Mark - there is one substantive argument that one could make against my statement above, and that would be to point out the fact that the humanities do not posit falisfiable experiments, by and large. My response to that is complex, and too long for a comment, but centers on the point of this post that the “Studies” departments tend to violate the more squishy, but still evidently extant (before the Po-Mo revolution) standards of the humanities – which include seeking relevance to the wider world, rather than the orgy of self-citation and self-congratulation, and shoddy scholarship that BAW was talking about in this post. Of the minority scientists I studied with, none had any use or saw any relevance to their pursuit of human knowledge of the “Studies” departments connected with their particular minority. Worst offender was Women’s Studies, which was rife with “critiques” of science and anti-scientific political stances, but the Latin American studies department was held in low regard by my South American colleagues as well.

The “Studies” departments may have been resisted by older profs who failed to see the relevance of heretofore marginal topics, but that resistance is also an artifact of tenure, which distorts market forces in the Academy. When I was an undergrad, Perestroika made Slavic and East European Studies (an area in which I was a student, BTW) the next hot thing – all through the late 80s and early 90s. If the Universities had made the decision to set up SEES departments all over the US, the collapse of the USSR and the subsequent Russian screwing of the economic pooch would have left Universities with large departments of people with nothing to do and no one to teach. However, all of the SEES departments I knew were virtual, allowing the members to go back to history, sociology, or linguistics as interest waned in the subject. The creation of the “Studies” departments circumvented this check on the market-distorting effects of tenure, and now we are left with an Academy ossified in the pattern of the late 60s, and “Studies” programs looking for political relevance and activism to keep from being marginalized and gutted by attrition. Since politics tends to undermine scholarship (which I think was part of BAWs point, here), scholarship is emphasized only so much as it furthers a political goal, and downplayed, or even, as we see here, made out of whole cloth, in order to suit political agendas. So excuse me if I think that Native American Studies groups are muddying the water (as evidenced in their activism in the Kenniwick Man controversy) as much as they are correcting mistakes.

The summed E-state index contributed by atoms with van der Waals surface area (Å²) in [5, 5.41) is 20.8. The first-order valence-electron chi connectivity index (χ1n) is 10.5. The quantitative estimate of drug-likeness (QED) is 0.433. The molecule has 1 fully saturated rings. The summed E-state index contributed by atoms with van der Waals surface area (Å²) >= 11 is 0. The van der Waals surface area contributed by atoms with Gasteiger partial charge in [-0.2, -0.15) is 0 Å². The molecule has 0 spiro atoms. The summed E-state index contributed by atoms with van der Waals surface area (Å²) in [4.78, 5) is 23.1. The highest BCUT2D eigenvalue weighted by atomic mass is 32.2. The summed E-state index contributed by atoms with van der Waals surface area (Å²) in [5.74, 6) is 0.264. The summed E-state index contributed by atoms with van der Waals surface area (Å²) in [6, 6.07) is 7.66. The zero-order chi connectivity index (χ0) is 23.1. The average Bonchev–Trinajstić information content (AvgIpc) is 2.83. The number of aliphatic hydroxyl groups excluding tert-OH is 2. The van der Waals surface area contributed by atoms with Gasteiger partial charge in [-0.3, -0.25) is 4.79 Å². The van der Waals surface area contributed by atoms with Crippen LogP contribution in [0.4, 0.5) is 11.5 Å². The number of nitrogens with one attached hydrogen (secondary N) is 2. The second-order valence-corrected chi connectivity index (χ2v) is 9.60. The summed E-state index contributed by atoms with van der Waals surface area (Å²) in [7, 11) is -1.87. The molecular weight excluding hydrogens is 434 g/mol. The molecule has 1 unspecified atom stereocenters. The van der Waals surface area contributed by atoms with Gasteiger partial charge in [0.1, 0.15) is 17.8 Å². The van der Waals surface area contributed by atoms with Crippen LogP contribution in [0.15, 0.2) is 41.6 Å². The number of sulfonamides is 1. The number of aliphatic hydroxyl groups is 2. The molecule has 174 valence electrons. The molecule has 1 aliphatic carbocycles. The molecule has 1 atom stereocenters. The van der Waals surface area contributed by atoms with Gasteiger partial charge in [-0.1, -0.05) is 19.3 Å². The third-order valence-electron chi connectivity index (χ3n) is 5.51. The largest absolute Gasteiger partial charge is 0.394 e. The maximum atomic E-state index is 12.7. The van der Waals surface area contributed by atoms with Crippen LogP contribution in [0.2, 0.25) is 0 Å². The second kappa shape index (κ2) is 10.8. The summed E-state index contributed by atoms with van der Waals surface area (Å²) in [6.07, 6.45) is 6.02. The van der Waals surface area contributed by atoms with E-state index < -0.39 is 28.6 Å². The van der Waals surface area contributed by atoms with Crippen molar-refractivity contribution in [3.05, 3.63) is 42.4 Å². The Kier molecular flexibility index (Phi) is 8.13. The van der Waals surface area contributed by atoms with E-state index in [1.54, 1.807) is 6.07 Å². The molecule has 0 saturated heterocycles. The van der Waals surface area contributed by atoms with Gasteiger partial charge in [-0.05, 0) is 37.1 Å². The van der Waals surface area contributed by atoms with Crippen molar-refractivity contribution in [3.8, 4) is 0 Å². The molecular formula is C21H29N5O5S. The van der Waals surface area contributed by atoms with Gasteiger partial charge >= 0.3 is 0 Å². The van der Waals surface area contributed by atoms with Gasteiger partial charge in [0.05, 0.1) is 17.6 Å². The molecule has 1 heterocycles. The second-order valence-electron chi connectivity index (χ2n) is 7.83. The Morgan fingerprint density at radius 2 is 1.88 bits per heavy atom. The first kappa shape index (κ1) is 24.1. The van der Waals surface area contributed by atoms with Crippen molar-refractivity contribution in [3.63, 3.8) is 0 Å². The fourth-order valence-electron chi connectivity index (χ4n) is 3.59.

But by ignoring the substantive hole I left in my thinking by abbreviating the comment, and going directly for the ad hominem, you proved my point that most of the “Studies” departments and their defenders are primarily political - interested in scholarship only as a political tool - better than I could have done with an entire blog post. Thanks.

Posted by: John at May 22, 2006 05:41 AM

Michael -

Just took another look at the first article - the comment I was referring to is gone. Drat. I should've cut and pasted it; it was really entertaining.

Sorry for the confusion. I didn't think you could remove your own comments from that site...

Posted by: BAW at May 22, 2006 02:32 PM

BAW, I'm glad to know I'm not halucinating. Well, wasn't halucinating. I may be now. Not sure. Handles like "Ethnic Stud" make my mind go places it would prefer not going. Ugh.

Posted by: Michael at May 22, 2006 07:27 PM